Alternating Current (AC) - Electric current that reverses direction, usually many times per second. Most electrical generators produce alternating current.
Ampere (amp) - A measure of how much electricity is moving through a conductor.
Blackout - A total power failure over a large area; usually caused by the failure of major generating equipment or transmission facilities.
Bottom Ash - Slag or other residue remaining in the boiler after coal is burned.
Brownout - A small, temporary voltage reduction implemented by a utility to conserve electric power during periods of high use.
British Thermal Unit (Btu) - Amount of heat needed to raise the temperature of 1 pound of water by 1 degree Fahrenheit.
Bus - An electrical conductor that serves as a common connection for two or more electrical circuits.
Capacitor - A device that stores electrical charges and can be used to maintain voltage levels in power lines and improve electrical-system efficiency.
Circuit - Path that electricity follows.
Circuit Breaker - A switch that opens an electric circuit when a short occurs.
Cogeneration - Using waste heat from (1) an industry to produce electricity, or (2) from electric utilities to produce steam for an industry or hot water for a building.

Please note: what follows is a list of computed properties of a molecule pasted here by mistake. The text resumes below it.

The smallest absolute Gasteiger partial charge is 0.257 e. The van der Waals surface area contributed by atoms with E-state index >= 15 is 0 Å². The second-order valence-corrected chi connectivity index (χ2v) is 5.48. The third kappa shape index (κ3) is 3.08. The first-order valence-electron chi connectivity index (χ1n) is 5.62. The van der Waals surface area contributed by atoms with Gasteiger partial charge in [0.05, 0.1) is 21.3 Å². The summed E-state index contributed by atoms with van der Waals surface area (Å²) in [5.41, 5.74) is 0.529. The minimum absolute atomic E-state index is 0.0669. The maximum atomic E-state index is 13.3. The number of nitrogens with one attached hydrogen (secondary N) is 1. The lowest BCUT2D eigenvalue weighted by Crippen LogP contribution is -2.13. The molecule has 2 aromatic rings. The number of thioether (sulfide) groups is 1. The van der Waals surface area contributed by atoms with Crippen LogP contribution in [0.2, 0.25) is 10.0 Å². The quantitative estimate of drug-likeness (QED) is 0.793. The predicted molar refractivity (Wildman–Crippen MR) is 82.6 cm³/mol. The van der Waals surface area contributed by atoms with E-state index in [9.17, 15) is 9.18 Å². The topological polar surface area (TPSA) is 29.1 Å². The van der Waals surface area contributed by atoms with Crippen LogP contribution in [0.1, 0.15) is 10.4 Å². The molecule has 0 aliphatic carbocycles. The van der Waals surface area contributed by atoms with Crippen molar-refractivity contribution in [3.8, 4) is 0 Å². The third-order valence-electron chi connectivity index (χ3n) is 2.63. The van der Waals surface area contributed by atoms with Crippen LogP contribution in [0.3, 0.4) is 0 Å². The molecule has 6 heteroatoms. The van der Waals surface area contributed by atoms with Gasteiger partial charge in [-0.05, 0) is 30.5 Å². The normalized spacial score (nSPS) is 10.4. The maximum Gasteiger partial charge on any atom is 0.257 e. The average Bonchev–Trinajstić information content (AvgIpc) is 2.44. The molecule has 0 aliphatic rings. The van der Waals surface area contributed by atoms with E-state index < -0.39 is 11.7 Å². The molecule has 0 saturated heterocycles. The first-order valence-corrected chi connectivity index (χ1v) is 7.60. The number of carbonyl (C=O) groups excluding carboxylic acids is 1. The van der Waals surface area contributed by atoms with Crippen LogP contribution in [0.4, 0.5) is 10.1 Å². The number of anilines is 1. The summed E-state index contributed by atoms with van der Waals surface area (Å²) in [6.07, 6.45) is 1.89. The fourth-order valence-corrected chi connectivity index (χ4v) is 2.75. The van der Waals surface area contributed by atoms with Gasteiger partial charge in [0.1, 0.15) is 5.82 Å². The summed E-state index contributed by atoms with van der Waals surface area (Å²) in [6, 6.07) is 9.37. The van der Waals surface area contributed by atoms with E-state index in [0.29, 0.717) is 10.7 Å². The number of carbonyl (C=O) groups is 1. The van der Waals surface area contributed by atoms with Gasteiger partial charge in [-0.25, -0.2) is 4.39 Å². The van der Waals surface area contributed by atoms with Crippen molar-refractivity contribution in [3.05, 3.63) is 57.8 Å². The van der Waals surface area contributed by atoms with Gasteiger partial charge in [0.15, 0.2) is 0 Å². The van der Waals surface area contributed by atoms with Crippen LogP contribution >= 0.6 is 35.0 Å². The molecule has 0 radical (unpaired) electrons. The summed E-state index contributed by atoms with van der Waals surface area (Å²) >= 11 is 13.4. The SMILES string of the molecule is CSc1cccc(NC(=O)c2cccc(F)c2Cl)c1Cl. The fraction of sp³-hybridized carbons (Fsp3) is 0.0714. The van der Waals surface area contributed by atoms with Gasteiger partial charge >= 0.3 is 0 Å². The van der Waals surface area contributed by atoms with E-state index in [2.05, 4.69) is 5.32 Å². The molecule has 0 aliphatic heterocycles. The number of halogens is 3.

Conductor - A material that allows an electric current to pass through it. Also, the wire that carries electricity in an electric distribution or transmission system.
Cooperative - A member-owned business with membership open to those who use its services. Democratically controlled and operated on a not-for-profit basis, a cooperative returns any margins (profits) to members on the basis of patronage.
Cycle - One complete series of changes of value of an alternating current or an electromagnetic wave.
Demand - The amount of electricity drawn from an electric system at a given time, measured in kilowatts.
Demand Charge - A charge for electricity based on the maximum amount of a system’s electricity a customer uses.
Demand Side Management - A utility program aimed at reducing consumer use of energy through conservation or efficiency measures.
Deregulation - Major reduction of government oversight in a segment of private industry.
Direct Current (DC) - Electricity that flows through a conductor in a single direction.
Distribution Cooperative - An electric cooperative that purchases wholesale power and delivers it to consumer members.
Distribution System - The poles, wire and transformers used to deliver electric energy from a bulk power supplier to the consumer.
Electric Current - A flow of electrons through a wire or other electrical conductor. Electrons are negatively charged particles of matter.
Electric Energy - The flow of charged particles (electrons).
Electricity - Electric current or power that results from the movement of electrons in a conductor from a negatively charged point to a positively charged point.